(re: Ken & The Bilestoad) I remember seeing Bilestoad, but don’t remember evaluating it for publishing, and turning it down.
I am opposed to violent games. Flight Simulators didn’t bother me, such as our Red Baron game — but, a game like Bilestoad, with people hacking off arms really wouldn’t have been my style.
That said, I did publish Half-Life and Phantasmagoria …
My overall philosophy is: Children need protected, adults don’t. If adults want to buy a particular product, let them. My job was to find products that our customers wanted to buy, and bring them to market. We published everything from Micky Mouse to the Playboy Calendar on CD-Rom – seriously. I am opposed to the idea that large media companies get to decide for me what I can watch, read or listen to. I understand, and support, the need to protect children, but I am not a child, and neither were many of Sierra’s customers.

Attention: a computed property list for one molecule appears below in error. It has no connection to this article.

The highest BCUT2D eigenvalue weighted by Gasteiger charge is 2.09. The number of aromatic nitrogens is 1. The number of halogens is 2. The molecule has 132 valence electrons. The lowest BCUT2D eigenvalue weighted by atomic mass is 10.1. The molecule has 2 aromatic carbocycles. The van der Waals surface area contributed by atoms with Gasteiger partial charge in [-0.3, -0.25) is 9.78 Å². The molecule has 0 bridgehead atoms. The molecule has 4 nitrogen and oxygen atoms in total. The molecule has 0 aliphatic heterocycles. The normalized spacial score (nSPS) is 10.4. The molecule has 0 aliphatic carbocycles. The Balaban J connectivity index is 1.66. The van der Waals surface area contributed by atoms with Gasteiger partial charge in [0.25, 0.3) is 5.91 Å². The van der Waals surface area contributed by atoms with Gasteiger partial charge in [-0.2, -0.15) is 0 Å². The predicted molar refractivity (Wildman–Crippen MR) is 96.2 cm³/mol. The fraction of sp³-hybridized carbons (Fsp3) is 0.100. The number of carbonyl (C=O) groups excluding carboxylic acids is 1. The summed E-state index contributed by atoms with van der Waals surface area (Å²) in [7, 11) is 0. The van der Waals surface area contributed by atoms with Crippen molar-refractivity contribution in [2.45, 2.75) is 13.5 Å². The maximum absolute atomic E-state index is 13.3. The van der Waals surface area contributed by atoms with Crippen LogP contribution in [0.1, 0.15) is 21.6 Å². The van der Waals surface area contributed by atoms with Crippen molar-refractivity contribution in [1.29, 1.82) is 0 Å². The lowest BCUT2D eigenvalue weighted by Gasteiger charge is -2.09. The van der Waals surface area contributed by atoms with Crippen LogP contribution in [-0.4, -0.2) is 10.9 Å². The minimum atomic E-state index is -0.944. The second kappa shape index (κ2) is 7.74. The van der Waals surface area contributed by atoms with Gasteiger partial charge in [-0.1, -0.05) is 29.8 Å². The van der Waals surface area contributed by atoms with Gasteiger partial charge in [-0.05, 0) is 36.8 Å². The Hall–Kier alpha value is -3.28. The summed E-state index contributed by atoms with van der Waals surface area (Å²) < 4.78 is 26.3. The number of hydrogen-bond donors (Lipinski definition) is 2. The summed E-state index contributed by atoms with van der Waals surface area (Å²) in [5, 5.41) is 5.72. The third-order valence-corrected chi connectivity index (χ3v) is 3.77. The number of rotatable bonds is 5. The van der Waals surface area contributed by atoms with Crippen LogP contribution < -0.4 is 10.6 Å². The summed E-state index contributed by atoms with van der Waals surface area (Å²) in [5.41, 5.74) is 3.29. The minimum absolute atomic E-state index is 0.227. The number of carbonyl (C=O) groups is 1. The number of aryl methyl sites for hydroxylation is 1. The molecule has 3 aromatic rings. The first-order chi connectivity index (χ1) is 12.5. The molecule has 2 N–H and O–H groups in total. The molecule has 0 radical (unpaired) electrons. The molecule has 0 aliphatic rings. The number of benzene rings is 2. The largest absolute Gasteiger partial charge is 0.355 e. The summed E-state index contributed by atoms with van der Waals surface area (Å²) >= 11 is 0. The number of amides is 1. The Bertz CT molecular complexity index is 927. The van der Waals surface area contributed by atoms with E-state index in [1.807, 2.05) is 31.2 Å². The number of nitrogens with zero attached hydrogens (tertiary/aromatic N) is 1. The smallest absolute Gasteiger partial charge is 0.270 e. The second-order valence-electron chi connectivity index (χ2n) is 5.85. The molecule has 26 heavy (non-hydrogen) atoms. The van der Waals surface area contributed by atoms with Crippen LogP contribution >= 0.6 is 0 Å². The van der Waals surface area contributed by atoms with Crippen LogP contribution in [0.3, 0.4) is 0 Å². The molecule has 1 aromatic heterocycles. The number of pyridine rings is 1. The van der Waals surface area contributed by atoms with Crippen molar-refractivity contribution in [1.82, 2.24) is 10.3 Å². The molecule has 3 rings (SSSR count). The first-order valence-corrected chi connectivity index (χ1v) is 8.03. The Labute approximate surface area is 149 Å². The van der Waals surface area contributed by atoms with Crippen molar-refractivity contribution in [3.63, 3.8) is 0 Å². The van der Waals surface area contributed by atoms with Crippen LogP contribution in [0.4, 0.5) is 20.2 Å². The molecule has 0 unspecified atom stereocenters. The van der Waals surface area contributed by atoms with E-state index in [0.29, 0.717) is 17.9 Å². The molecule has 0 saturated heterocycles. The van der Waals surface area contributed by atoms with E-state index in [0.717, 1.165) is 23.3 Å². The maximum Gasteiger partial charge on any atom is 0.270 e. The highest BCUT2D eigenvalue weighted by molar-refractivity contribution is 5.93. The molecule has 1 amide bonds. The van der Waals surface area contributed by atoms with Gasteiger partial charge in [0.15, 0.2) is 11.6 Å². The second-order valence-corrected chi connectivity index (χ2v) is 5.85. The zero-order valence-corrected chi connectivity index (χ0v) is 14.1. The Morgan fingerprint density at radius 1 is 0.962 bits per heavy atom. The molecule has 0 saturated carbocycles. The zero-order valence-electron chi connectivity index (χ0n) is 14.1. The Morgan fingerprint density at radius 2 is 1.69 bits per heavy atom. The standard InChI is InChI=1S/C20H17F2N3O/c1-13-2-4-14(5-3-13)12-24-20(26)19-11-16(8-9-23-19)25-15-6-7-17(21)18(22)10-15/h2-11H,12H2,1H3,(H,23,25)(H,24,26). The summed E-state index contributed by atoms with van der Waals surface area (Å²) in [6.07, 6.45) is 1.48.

I do confess that if there were two products to publish, and one reinforced positive values, and the other was a hack and slash — I fought to publish the “good” game. For the most part, we avoided publishing violent software, but it wasn’t because we had a rule against it. I felt it was better for Sierra’s overall image, and the industry, to promote products that conveyed positive values, and to the extent that it didn’t adversely affect the bottom line, that’s where I focused.
Which is a long way of saying – if I turned down Bilestoad, it was probably because I didn’t believe it would be a hit, or because the deal was wrong, not because of its content. I don’t recall ever turning down a product that I thought would be a hit, and that we could make money with. It wouldn’t be my style…